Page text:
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Tunisia: The battle of Sidi Bouzid
Poor economic policies have led to widespread distress as Tunisia’s youth take their frustrations to the streets.
Last Modified: 27 Dec 2010 15:27 GMT
What happened to the state? Where did civil society go? Why is there only silence from Development Minister Mohamed Nouri Jouini?
Before even attempting to answer each one of those questions, these seemingly dysfunctional institutions need to be inspected more closely in order to see the extent to which they share responsibility for the suicidal protests of despair by Tunisia’s youth.
This is a not time for scoring political points. What Wikileaks says or does not say about Tunisia’s ruling familiy serves no purpose here. This is a time for reflection on Tunisia’s own ‘wretched of the earth’ – the ‘khobz-istes’ of Sidi Bouzid and the country’s disenfranchised youth.
The Khobz-istes (the jobless) strike back
Putting Rousseau’s notion of a ‘social contract’ and Arab politics in the same phrase is to ask for an oxymoron. Tunisia’s politics is no exception. But there is another type of contract which has nothing to do with Rousseau: The ‘bread contract’ – bread in parts of Tunisia and Egypt are called ‘eish, dear ‘life’ itself.
The tacit contract that has defined the North African country since its independence in 1956 is the ‘bread’ provision – mostly subsidies – in return for political deference. With modest resources, Tunisia has historically funded subsidies of strategic commodities – bread, sugar, tea, coffee, kerosene – and education, health, housing in some cases, and even recreational activities, such as sport.
The National Solidarity Fund and the National Employment Fund, still under centralised control, have had some successes. They have partly shifted the burden of providence from the state to society.
Tunisians dug into their pockets to volunteer what little of their non-disposable income they have to the cause of poverty alleviation, and improvements of the so-called ‘shadow zones’ (bidon-villes), the misery belt suffocating the rich towns and suburbs.
But even this system of quid pro quo bread and political deference has failed many Tunisians, leaving many hopeless and jobless.
Bou’azizi’s letter to President Bin Ali
It is a national tragedy when the youth – literally the future – commit suicide to make a point.
The despair must have been unimaginable when a university graduate, 26-year-old Mohamed Bou’azizi, was prevented from earning an honest living peddling fruits and vegetables. It is humiliating enough to do that.
He doused himself in petrol and set himself aflame on December 17. If he survives his horrific burns, he will now live with physical and emotional pain for the rest of his life.
Irrational as it might have been, it was a cry for help, and a message to his state and his president to act.
The police tend to intercept these cries for help, seemingly able to diagnose all the psychological damage done to tens of thousands of Bou’azizis with the prescription of a handy baton and a badge. But for the local authorities to confiscate his cart or stall is to add insult to injury.
Bou’azizi’s message was seconded by another suicidal signature of another young man in his mid-twenties, Lahseen Naji, who electrocuted himself in despair of ‘hunger and joblessness’. A third, Ramzi Al-Abboudi, under the burden of business debt, ironically made possible by the country’s micro-credit solidarity programme, killed himself.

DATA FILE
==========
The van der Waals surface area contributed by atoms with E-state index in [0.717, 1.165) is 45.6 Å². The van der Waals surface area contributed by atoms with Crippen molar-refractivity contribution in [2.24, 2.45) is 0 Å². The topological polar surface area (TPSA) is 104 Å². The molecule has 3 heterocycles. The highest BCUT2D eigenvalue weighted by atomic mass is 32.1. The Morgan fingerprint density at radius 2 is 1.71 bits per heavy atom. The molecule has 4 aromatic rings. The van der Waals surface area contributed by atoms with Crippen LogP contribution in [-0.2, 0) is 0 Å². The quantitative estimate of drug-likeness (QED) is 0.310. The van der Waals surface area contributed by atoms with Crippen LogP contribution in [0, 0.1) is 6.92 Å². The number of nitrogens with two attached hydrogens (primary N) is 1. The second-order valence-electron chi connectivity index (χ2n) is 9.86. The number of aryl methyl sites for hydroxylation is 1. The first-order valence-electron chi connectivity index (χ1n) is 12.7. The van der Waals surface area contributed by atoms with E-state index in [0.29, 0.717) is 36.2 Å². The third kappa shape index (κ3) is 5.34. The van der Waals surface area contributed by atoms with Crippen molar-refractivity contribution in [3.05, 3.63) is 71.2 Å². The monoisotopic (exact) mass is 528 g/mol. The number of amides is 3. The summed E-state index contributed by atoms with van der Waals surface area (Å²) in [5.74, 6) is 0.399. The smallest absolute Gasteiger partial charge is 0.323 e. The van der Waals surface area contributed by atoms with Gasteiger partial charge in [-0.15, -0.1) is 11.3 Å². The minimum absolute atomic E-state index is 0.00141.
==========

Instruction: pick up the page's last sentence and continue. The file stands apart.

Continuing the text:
Added to these signatures to Bou’azizi’s letter to Mr Bin Ali are the spontaneous riots of Sidi Bouzid and surrounding towns.
Tunisia’s long winter of discontent
Like many developing states, Tunisia jumped onto the ‘Washington consensus’ bandwagon, which led to fiscal, political and social adjustments.
This led to a decrease in subsidies, privatization, poor convertibility of the dinar, vast land sales with foreign ownership of real estate, tourist resort leasing, nouveaux riches consumption patterns, big business commissions, business monopolies and corruption.
Inevitably, the clouds gathering over the skies of Tunisia’s winter of discontent have started the tell-tale signs of a deluge of ills symptomatic of a quasi ‘banana republic’. …
‘North’ vs ‘South’
A stroll in the boulevards, leisure and sports centres, rich esplanades and shopping malls of the green coastal areas reveals a Tunisia that looks and feels like a land of geniality, of delight – in official propaganda parlance, a ‘model’ of development worthy of emulation.
The models of development and distribution applied to the country’s coastal and northern cities, towns and suburbs are nowhere to be seen in the centre or the south. The riots of Sidi Bouzid and surrounding towns call into question years of uneven development and mis-distribution.
They challenge policy-makers to rethink redistributive justice and regional development urgently. …
The Battle of Sidi Bouzid redux
In 1943 Sidi Bouzid was the theatre of another battle: a battle for freedom by the Allied forces against the Nazis.
Today it is the theatre of another battle. A battle for freedom from hunger.
Bou’azizi comes to mind when reading the words from Tunisia’s national anthem: ‘We die, we die, so that the homeland lives.’
Minister Jouini must contemplate the real and intended meaning of these words for the remainder of his tenure in the Ministry of Development (of under-development) in the areas he, his aides, and their predecessors have for so long neglected.
Lest graduate Bou’azizi and other marginals are forgotten, state and society must hold up a mirror to see whether the face of mis-distribution and uneven development today reflects an alien value of moral decay; ‘We live, we live, so that the homeland dies…’